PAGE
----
Your fruits and vegetables might come with a side — or coating — of extra protein in the future.
Rice University materials scientist Muhammad Rahman has won a Partnerships for Innovation-Technology Translation award from the National Science Foundation to develop a sustainable, low-cost, egg-based coating to extend the shelf life of fruits and vegetables. The project addresses both food preservation and waste management challenges and could help improve access to fresh produce in food deserts, areas with poor access to healthy and affordable foods.
“The goal of this project is to develop an eco-friendly, biodegradable, protein-based nanocomposite coating that can be applied to the surface of variously shaped fruits and vegetables,” said Rahman, an assistant research professor in materials science and nanoengineering. “The coating will extend shelf life by reducing produce spoilage, dehydration and microbial growth rates.
“This award will allow me to move this project from lab- to pilot-scale. Food-coating practices currently rely on waxes, and a protein-based coating could really be a game-changer. I think Rice is a great place to be if you’re trying to build bridges between what happens in the lab and real-world applications.”
Fruits and vegetables have the highest spoilage rates of all foods. More than half of all produce ends up in the trash.
Up to one-third of the food produced globally and an estimated 30%-40% of the U.S. food supply is wasted each year. The U.S. Department of Agriculture estimated in 2010 that nearly 220 pounds of food waste per person are produced each year, worth a total of $161 billion.
Food loss and waste represents a significant source of greenhouse gas emissions as well. A 2021 report published by the Environmental Protection Agency estimated that carbon dioxide emissions resulting from food loss and waste in the U.S. each year are the equivalent of roughly 18% of the amount of annual emissions from America’s coal-fired power plants.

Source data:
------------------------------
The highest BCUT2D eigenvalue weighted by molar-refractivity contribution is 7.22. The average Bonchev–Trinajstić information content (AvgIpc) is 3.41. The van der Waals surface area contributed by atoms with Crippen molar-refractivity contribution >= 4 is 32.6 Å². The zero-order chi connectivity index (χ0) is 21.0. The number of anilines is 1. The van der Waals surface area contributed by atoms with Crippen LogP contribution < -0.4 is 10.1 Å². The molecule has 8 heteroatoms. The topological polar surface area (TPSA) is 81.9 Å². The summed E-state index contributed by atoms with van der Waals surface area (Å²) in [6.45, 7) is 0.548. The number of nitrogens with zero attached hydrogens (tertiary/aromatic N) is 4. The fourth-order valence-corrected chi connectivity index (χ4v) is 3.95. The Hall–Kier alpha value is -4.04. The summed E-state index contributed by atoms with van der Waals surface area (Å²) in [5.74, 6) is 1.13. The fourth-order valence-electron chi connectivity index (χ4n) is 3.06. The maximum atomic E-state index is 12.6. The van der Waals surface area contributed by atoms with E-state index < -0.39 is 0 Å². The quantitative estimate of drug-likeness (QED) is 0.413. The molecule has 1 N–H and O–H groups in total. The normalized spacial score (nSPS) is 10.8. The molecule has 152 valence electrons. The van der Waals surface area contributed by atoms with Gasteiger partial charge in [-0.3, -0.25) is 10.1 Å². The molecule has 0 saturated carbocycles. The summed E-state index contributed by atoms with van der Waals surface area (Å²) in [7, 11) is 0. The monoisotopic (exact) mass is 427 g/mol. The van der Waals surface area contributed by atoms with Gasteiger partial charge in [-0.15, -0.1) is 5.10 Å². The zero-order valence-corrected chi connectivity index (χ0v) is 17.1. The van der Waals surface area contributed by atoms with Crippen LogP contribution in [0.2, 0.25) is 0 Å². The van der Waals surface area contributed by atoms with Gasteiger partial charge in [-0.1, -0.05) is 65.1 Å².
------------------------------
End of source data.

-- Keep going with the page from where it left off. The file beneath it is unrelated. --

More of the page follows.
“The broader hope for this project is to improve the food industry carbon footprint and sustainability,” Rahman said. “I strive to align my research with the challenges of this critical, historic moment that confronts us with the urgent need to address anthropogenic climate change and find real-world solutions for a more sustainable future.”
Rahman’s project builds on earlier research on the egg-based coating, which was shown to double the shelf life of avocados, bananas and other fruit. The coating, which is made from surplus eggs, won Rahman and collaborator Pulickel Ajayan the Sustainable Technologies/Future Energy category in the 2021 Tech Briefs Create the Future competition.
- Award abstract:
Video produced by Brandon Martin/Rice University.
- Image downloads:
CAPTION: Muhammad Rahman is an assistant research professor in materials science and nanoengineering in Rice’s George R. Brown School of Engineering. (Photo courtesy of Muhammad Rahman/Rice University)
CAPTION: A coating developed at Rice University made primarily with protein from eggs that would otherwise be wasted can be used to extend the freshness of produce. (Photo by Jeff Fitlow/Rice University)
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George R. Brown School of Engineering: https://engineering.rice.edu/
Department of Materials Science and NanoEngineering: https://msne.rice.edu/
Rahman website: https://www.maksudrahman.com/
Ajayan Research Group: https://ajayan.rice.edu/
- About Rice:
Located on a 300-acre forested campus in Houston, Rice University is consistently ranked among the nation’s top 20 universities by U.S. News & World Report. Rice has highly respected schools of Architecture, Business, Continuing Studies, Engineering, Humanities, Music, Natural Sciences and Social Sciences and is home to the Baker Institute for Public Policy. With 4,552 undergraduates and 3,998 graduate students, Rice’s undergraduate student-to-faculty ratio is just under 6-to-1. Its residential college system builds close-knit communities and lifelong friendships, just one reason why Rice is ranked No. 1 for lots of race/class interaction and No. 1 for quality of life by the Princeton Review. Rice is also rated as a best value among private universities by Kiplinger’s Personal Finance.